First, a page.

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5 Autumn Rituals for the soul

As the seasons shift I like to give myself room to shift my energy and intentions accordingly by changing my lifestyle and the rituals that form part of my day. I, personally, am more energized and vibrant during summer and as Autumn approaches I tend to slow down, ground down and find myself feeling the pull to turn inwards and be more self-reflective.

The sun is coming up later, there is a shift in the weather and the crisp morning air greets me expectantly, filling my lungs with the temptation to go inwards. Some of my favourite rituals for going inwards include: yoga nidra; yin yoga; inviting in warmth; grounding and expressing myself through creativity. See how you can use these 5 areas as inspiration to create your own rituals for the season.

1. Yoga Nidra

Yoga nidra is a type of meditation that can help you relax deeply and access a state of consciousness that is somewhere between being awake and being asleep. It's often called "yogic sleep" because you lie down in a comfortable position and close your eyes. You may even find yourself feeling as if you are in a state of sleep but really it is just deep relaxation.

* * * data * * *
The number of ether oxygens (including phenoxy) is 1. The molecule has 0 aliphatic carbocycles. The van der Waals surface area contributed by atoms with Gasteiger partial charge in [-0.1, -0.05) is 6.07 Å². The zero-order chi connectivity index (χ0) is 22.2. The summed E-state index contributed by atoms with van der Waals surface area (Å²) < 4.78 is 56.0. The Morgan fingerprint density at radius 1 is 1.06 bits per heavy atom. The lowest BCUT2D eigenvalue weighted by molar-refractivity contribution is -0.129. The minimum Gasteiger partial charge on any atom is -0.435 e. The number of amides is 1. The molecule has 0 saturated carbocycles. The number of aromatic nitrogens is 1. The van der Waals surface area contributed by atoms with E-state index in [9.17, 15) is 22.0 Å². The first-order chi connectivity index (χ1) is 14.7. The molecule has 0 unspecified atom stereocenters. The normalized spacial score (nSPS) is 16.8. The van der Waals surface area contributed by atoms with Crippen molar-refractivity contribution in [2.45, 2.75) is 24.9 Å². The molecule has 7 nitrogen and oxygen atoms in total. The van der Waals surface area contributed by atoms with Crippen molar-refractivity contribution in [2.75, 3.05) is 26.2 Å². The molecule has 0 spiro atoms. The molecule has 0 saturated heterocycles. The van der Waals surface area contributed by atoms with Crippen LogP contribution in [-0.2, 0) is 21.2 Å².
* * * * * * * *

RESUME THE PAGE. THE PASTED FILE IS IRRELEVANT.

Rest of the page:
The practice involves a guided meditation that takes you through different stages of relaxation, such as focusing on your breath, scanning your body for tension, and visualizing peaceful scenes or sensations. The idea is to bring your attention inward and let go of any mental or physical tension, allowing your body to rest and heal.

One of the main benefits is that it can help reduce stress and anxiety by calming your nervous system and releasing tension from your body. It can also improve your sleep by helping you relax be

fore bedtime and promoting deep, restful sleep. Some people also find that yoga nidra can increase their creativity, intuition, and self-awareness, as well as improve their overall sense of well-being.

Here is a yoga nidra practice for you to try:

2. Yin Yoga

Yin yoga is a type of yoga that involves holding poses for longer periods of time, usually around 3-5 minutes or more. It's a slow and meditative practice that can be very beneficial for connecting to yourself and your body.